Many producers are currently being faced with limited forage availability due to drought and/or fire. One of the first management tools that should be evaluated for cow/calf producers is to cull poorer producing cows and capture their value at a time when the prices for cows and culled replacement heifers are strong and allow for some capital investment to be used when cattle prices may be lower and forage supplies are more plentiful.

Below is a suggested order of culling for fall-calving herds in the face of diminishing forage supplies.

Culling order:

1. Open (non-pregnant) old cows

2. Open replacement heifers

3. Old cows with unsound mouth, eyes, or feet and legs

4. Open cows of any age

5. Thin cows over 7 years of age (BCS < 4)

6. Very late bred young cows

The first two items on the list are automatic culls in any forage year. Old open cows are not worth keeping through a low-forage, expensive feeding period. Replacement heifers that were properly developed and mated to a fertile bull or in a well organized AI program should be pregnant. If they are not bred, there is a likelihood that they are reproductively unsound and should be removed from the herd while still young enough to go to the feedlot and grade choice with an A maturity carcass. The more difficult decisions come when the producer is short enough in forage and feed supplies that he/she feels the need to cull cows that have been palpated and found pregnant. That order of culling starts with line 5 on our culling order. This is necessary only when grass and feed supplies are very short. The thin older cows are going to require additional feed resources to have a high probability of being productive the following year and the late bred 2 year olds are least likely to have long-term productivity in your herd.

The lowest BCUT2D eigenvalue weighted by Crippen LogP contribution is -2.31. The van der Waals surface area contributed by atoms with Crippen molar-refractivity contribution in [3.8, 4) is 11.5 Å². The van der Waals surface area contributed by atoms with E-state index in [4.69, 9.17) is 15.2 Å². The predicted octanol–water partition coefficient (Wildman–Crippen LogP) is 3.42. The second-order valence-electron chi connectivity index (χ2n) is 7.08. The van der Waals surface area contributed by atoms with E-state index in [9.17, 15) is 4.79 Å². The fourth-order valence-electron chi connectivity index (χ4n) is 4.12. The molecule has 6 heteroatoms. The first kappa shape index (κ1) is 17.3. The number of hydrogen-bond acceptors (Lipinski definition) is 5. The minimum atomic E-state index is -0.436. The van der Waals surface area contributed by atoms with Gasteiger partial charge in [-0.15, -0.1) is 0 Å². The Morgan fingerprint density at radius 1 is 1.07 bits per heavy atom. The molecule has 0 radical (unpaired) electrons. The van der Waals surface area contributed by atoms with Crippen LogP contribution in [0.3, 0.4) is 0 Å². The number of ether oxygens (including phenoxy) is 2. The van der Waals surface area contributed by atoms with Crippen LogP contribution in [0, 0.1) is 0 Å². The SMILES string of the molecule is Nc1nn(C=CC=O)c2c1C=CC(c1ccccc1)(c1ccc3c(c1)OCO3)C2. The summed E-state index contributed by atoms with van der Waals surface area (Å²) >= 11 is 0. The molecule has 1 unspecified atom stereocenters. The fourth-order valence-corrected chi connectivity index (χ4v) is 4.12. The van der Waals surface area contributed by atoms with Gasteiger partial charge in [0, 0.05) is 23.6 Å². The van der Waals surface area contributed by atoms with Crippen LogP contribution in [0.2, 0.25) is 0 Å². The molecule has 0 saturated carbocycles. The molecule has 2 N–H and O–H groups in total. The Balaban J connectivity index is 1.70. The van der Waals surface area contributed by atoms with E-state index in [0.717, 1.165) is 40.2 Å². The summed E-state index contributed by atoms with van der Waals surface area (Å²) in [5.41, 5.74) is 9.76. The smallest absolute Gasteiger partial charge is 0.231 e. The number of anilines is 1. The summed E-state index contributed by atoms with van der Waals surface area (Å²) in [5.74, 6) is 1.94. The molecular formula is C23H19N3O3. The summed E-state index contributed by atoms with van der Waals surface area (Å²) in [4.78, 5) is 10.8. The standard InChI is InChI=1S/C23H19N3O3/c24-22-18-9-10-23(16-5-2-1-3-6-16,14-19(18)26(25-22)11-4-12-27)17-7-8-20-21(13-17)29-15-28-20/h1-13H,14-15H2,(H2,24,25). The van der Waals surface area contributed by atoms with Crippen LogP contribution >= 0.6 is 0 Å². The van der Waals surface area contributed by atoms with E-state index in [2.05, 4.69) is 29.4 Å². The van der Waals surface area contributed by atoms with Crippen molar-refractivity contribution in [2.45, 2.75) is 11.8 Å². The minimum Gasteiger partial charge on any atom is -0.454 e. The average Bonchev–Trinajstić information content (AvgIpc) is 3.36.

Glenn Selk, Oklahoma State University Emeritus Extension Specialist

Drought Management and Market Impacts Growing

The management and market impacts of drought in Oklahoma are intensifying rapidly. The situation in Oklahoma is becoming a bit more regional in nature as much of the eastern one-third of Oklahoma has received some very timely moisture in the past few days. Though these rains do not eliminate drought concerns in that region, they provide some immediate relief and significantly expand management options for producers. However, the western two-thirds of Oklahoma remain exceptionally dry and management options are increasingly limited.